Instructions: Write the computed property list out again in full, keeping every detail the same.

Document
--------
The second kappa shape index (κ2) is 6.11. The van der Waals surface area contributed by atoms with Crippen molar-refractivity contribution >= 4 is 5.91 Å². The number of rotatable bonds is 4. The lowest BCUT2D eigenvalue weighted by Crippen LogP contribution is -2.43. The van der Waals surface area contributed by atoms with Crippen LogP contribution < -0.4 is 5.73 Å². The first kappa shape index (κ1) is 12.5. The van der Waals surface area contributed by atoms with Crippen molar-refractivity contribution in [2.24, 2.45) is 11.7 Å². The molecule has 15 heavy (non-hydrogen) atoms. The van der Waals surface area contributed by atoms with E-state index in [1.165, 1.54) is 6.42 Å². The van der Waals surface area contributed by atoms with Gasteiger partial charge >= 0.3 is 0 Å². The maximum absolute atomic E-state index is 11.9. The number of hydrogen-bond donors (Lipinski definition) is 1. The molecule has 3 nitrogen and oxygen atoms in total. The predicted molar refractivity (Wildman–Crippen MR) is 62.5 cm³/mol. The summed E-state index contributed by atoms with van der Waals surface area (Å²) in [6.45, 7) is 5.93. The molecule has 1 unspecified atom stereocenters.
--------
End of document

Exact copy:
The second kappa shape index (κ2) is 6.11. The van der Waals surface area contributed by atoms with Crippen molar-refractivity contribution >= 4 is 5.91 Å². The number of rotatable bonds is 4. The lowest BCUT2D eigenvalue weighted by Crippen LogP contribution is -2.43. The van der Waals surface area contributed by atoms with Crippen LogP contribution < -0.4 is 5.73 Å². The first kappa shape index (κ1) is 12.5. The van der Waals surface area contributed by atoms with Crippen molar-refractivity contribution in [2.24, 2.45) is 11.7 Å². The molecule has 15 heavy (non-hydrogen) atoms. The van der Waals surface area contributed by atoms with E-state index in [1.165, 1.54) is 6.42 Å². The van der Waals surface area contributed by atoms with Gasteiger partial charge >= 0.3 is 0 Å². The maximum absolute atomic E-state index is 11.9. The number of hydrogen-bond donors (Lipinski definition) is 1. The molecule has 3 nitrogen and oxygen atoms in total. The predicted molar refractivity (Wildman–Crippen MR) is 62.5 cm³/mol. The summed E-state index contributed by atoms with van der Waals surface area (Å²) in [6.45, 7) is 5.93. The molecule has 1 unspecified atom stereocenters.